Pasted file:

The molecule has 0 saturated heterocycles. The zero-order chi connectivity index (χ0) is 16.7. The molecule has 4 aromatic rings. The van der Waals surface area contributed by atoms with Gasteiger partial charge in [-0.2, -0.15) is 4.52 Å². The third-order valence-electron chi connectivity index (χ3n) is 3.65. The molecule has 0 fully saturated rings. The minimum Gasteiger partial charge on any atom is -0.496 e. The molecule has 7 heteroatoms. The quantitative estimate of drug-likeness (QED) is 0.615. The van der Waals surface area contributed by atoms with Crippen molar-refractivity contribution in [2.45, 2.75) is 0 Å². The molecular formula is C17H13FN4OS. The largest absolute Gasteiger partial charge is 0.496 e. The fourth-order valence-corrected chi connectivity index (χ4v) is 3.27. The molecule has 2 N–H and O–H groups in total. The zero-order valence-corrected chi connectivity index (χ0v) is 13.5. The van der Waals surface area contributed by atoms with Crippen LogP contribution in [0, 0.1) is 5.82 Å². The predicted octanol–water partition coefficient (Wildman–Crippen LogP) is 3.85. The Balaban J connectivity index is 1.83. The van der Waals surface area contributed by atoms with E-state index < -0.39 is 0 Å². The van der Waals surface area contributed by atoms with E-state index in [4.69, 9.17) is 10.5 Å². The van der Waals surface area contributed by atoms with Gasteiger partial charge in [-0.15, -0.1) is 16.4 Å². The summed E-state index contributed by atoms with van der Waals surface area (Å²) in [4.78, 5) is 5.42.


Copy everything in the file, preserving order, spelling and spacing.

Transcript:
The molecule has 0 saturated heterocycles. The zero-order chi connectivity index (χ0) is 16.7. The molecule has 4 aromatic rings. The van der Waals surface area contributed by atoms with Gasteiger partial charge in [-0.2, -0.15) is 4.52 Å². The third-order valence-electron chi connectivity index (χ3n) is 3.65. The molecule has 0 fully saturated rings. The minimum Gasteiger partial charge on any atom is -0.496 e. The molecule has 7 heteroatoms. The quantitative estimate of drug-likeness (QED) is 0.615. The van der Waals surface area contributed by atoms with Crippen molar-refractivity contribution in [2.45, 2.75) is 0 Å². The molecular formula is C17H13FN4OS. The largest absolute Gasteiger partial charge is 0.496 e. The fourth-order valence-corrected chi connectivity index (χ4v) is 3.27. The molecule has 2 N–H and O–H groups in total. The zero-order valence-corrected chi connectivity index (χ0v) is 13.5. The van der Waals surface area contributed by atoms with Crippen LogP contribution in [0, 0.1) is 5.82 Å². The predicted octanol–water partition coefficient (Wildman–Crippen LogP) is 3.85. The Balaban J connectivity index is 1.83. The van der Waals surface area contributed by atoms with E-state index < -0.39 is 0 Å². The van der Waals surface area contributed by atoms with E-state index in [4.69, 9.17) is 10.5 Å². The van der Waals surface area contributed by atoms with Gasteiger partial charge in [-0.15, -0.1) is 16.4 Å². The summed E-state index contributed by atoms with van der Waals surface area (Å²) in [4.78, 5) is 5.42.